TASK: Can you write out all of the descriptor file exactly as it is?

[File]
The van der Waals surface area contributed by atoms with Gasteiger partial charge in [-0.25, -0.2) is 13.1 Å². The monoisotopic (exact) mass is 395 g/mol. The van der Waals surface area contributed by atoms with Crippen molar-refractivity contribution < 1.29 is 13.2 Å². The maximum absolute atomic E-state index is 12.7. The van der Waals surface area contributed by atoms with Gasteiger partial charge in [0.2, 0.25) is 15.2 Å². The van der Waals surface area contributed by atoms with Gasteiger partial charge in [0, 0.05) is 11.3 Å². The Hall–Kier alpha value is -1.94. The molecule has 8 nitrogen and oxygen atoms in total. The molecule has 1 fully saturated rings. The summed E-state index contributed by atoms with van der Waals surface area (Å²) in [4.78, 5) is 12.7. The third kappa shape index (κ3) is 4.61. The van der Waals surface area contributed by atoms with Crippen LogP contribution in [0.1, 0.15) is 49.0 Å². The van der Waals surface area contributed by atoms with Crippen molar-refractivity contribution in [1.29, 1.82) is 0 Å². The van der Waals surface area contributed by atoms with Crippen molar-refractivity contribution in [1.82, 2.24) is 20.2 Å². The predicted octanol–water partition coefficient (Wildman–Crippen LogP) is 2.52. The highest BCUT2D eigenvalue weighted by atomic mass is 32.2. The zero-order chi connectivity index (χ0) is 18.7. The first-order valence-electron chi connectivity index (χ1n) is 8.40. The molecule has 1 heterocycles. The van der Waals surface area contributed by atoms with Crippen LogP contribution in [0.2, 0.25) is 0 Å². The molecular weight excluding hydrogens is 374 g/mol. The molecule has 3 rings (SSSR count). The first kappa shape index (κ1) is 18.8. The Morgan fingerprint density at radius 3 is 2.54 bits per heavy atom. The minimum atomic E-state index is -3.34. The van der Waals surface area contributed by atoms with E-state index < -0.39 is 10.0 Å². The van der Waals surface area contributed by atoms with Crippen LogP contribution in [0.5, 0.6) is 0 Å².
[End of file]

The van der Waals surface area contributed by atoms with Gasteiger partial charge in [-0.25, -0.2) is 13.1 Å². The monoisotopic (exact) mass is 395 g/mol. The van der Waals surface area contributed by atoms with Crippen molar-refractivity contribution < 1.29 is 13.2 Å². The maximum absolute atomic E-state index is 12.7. The van der Waals surface area contributed by atoms with Gasteiger partial charge in [0.2, 0.25) is 15.2 Å². The van der Waals surface area contributed by atoms with Gasteiger partial charge in [0, 0.05) is 11.3 Å². The Hall–Kier alpha value is -1.94. The molecule has 8 nitrogen and oxygen atoms in total. The molecule has 1 fully saturated rings. The summed E-state index contributed by atoms with van der Waals surface area (Å²) in [4.78, 5) is 12.7. The third kappa shape index (κ3) is 4.61. The van der Waals surface area contributed by atoms with Crippen LogP contribution in [0.1, 0.15) is 49.0 Å². The van der Waals surface area contributed by atoms with Crippen molar-refractivity contribution in [1.29, 1.82) is 0 Å². The van der Waals surface area contributed by atoms with Crippen molar-refractivity contribution in [1.82, 2.24) is 20.2 Å². The predicted octanol–water partition coefficient (Wildman–Crippen LogP) is 2.52. The highest BCUT2D eigenvalue weighted by atomic mass is 32.2. The zero-order chi connectivity index (χ0) is 18.7. The first-order valence-electron chi connectivity index (χ1n) is 8.40. The molecule has 1 heterocycles. The van der Waals surface area contributed by atoms with Crippen LogP contribution in [0.2, 0.25) is 0 Å². The molecular weight excluding hydrogens is 374 g/mol. The molecule has 3 rings (SSSR count). The first kappa shape index (κ1) is 18.8. The Morgan fingerprint density at radius 3 is 2.54 bits per heavy atom. The minimum atomic E-state index is -3.34. The van der Waals surface area contributed by atoms with E-state index < -0.39 is 10.0 Å². The van der Waals surface area contributed by atoms with Crippen LogP contribution in [0.5, 0.6) is 0 Å².